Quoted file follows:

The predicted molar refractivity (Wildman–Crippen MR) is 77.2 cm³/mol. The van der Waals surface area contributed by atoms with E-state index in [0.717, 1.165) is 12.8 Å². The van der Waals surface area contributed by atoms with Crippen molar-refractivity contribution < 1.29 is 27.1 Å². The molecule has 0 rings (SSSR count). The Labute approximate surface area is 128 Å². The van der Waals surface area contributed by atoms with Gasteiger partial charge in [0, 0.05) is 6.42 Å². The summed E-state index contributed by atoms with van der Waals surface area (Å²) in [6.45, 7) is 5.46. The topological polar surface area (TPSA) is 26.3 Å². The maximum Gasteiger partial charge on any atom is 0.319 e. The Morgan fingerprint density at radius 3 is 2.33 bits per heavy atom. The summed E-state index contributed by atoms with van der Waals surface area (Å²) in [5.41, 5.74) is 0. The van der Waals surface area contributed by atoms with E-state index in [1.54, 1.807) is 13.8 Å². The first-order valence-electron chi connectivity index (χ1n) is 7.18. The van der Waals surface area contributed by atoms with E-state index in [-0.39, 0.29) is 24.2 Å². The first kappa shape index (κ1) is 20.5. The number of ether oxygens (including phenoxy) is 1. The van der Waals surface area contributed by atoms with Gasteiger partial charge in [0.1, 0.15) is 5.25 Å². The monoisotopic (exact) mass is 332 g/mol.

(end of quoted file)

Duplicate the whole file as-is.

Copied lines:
The predicted molar refractivity (Wildman–Crippen MR) is 77.2 cm³/mol. The van der Waals surface area contributed by atoms with E-state index in [0.717, 1.165) is 12.8 Å². The van der Waals surface area contributed by atoms with Crippen molar-refractivity contribution < 1.29 is 27.1 Å². The molecule has 0 rings (SSSR count). The Labute approximate surface area is 128 Å². The van der Waals surface area contributed by atoms with Gasteiger partial charge in [0, 0.05) is 6.42 Å². The summed E-state index contributed by atoms with van der Waals surface area (Å²) in [6.45, 7) is 5.46. The topological polar surface area (TPSA) is 26.3 Å². The maximum Gasteiger partial charge on any atom is 0.319 e. The Morgan fingerprint density at radius 3 is 2.33 bits per heavy atom. The summed E-state index contributed by atoms with van der Waals surface area (Å²) in [5.41, 5.74) is 0. The van der Waals surface area contributed by atoms with E-state index in [1.54, 1.807) is 13.8 Å². The first-order valence-electron chi connectivity index (χ1n) is 7.18. The van der Waals surface area contributed by atoms with E-state index in [-0.39, 0.29) is 24.2 Å². The first kappa shape index (κ1) is 20.5. The number of ether oxygens (including phenoxy) is 1. The van der Waals surface area contributed by atoms with Gasteiger partial charge in [0.1, 0.15) is 5.25 Å². The monoisotopic (exact) mass is 332 g/mol.